Nidaros Cathedral, constructed in the late 11th century, is Scandinavia’s largest medieval building. Outside, the ornately embellished west wall has top-to-bottom statues of biblical characters and Norwegian bishops and kings, sculpted in the early 20th century. Within, the cathedral is subtly lit (just see how the vibrantly coloured, modern stained-glass glows, especially in the rose window at the west end), so let your eyes attune to the gloom.
The altar sits over the original grave of St Olav, the Viking king who replaced the Nordic pagan religion with Christianity. The original cathedral was built in 1153, when Norway became a separate archbishopric. The current transept and chapter house were constructed between 1130 and 1180 and reveal Anglo-Norman influences (many of the craftsmen were brought in from England), while the Gothic choir and ambulatory were completed in the early 14th century. The nave, repeatedly ravaged by fire across the centuries, is mostly a faithful 19th-century reconstruction.
Down in the crypt is a display of medieval carved tombstones (the majority restored from fragments since many headstones were broken up and carted away to be recycled in domestic buildings). Look for one inscribed in English and dedicated to one William Miller, Shipmaster, of Dundee, Scotland, who met his end near Trondheim in the 18th century.
You can wander around freely but it’s worthwhile joining a tour (a 15-minute canter or a more detailed 45-minute visit). Times vary but there are up to four daily in English (usually at 11am, noon, 1.30pm and 4pm). Music lovers may want to time their visit to take in a recital (admission free; [hrs] 1pm Mon-Sat mid-Jun–mid-Aug) on the church’s magnificent organ.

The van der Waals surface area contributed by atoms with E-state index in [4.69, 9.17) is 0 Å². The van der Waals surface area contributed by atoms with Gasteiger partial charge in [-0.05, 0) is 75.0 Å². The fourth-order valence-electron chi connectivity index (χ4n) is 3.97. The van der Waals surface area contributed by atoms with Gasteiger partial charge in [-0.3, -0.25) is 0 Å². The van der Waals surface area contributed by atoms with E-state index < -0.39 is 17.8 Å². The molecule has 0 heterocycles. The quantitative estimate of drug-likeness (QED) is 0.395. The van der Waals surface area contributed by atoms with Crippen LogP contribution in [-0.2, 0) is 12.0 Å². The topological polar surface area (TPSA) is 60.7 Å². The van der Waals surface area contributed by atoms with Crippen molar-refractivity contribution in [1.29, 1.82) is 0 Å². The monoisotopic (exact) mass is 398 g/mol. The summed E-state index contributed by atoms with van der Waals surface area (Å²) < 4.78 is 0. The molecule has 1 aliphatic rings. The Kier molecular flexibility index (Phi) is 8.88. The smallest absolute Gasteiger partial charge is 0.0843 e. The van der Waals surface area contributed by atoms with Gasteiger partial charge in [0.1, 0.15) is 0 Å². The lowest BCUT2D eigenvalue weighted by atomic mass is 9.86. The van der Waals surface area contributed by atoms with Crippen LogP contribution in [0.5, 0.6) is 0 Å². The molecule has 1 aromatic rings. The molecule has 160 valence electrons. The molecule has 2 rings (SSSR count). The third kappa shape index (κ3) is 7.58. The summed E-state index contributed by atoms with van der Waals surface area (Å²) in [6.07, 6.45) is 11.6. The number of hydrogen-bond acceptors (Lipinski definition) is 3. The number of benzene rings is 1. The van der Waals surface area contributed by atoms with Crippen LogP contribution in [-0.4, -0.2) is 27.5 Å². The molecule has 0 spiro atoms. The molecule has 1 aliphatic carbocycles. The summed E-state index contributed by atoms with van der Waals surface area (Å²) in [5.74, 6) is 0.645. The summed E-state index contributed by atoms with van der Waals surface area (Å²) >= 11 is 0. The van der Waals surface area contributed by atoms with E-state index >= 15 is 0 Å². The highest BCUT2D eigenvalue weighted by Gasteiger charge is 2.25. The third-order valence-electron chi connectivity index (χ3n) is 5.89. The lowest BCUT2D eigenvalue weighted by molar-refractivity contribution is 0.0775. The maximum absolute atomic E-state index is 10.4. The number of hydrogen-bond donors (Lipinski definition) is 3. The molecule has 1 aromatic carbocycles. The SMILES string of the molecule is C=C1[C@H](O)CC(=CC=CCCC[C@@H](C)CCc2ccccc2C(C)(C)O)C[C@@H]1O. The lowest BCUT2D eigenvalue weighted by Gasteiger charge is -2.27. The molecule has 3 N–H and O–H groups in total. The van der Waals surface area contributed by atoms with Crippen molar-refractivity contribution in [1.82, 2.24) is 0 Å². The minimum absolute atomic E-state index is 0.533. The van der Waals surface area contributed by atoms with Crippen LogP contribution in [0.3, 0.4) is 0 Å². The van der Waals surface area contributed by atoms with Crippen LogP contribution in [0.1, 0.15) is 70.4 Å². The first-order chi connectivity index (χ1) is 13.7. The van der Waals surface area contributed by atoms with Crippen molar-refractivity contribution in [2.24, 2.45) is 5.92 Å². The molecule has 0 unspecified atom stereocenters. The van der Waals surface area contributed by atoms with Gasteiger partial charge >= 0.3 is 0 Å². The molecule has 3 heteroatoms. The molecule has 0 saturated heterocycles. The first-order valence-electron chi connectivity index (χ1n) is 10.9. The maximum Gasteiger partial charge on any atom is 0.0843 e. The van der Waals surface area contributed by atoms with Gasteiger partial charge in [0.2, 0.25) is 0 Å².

From mid-June to mid-August, you can climb the cathedral’s tower for a great view over the city. There are ascents every half hour from its base in the south transept.
Admission to the cathedral also includes the complex of the adjacent 12th-century Archbishop’s Palace, commissioned around 1160 and Scandinavia’s oldest secular building. In the west wing, Norway’s crown jewels (adult/child/family Nkr70/25/165) shimmer and flash. Its museum (adult/child/family Nkr50/25/125; [hrs] 10am-3pm Mon-Sat, noon-4pm Sun May–mid-Jun & mid-Aug–mid-Sep; 10am-4pm Mon-Fri, 10am-3pm Sat, noon-4pm Sun Jun-Aug; core hrs 11am-2pm Wed-Sun rest-of-year) is in the same compound. After visiting the well-displayed statues, gargoyles and carvings from the cathedral, drop to the lower level, where only a selection of the myriad artefacts revealed during the museum’s construction in the late 1990s are on show. Take in too its enjoyable 15-minute audiovisual programme.
The adjoining National Military Museum (admission free; [hrs] 9am-3pm Mon-Fri, 11am-4pm Sat & Sun Jun-Aug), in the same courtyard, is full of antique swords, armour and cannons, and recounts the days from 1700 to 1900, when the Archbishop’s Palace served as a Danish military installation. On the top floor is the Hjemmesfront (Home Front) museum, devoted to Trondheim’s role in the WWII resistance.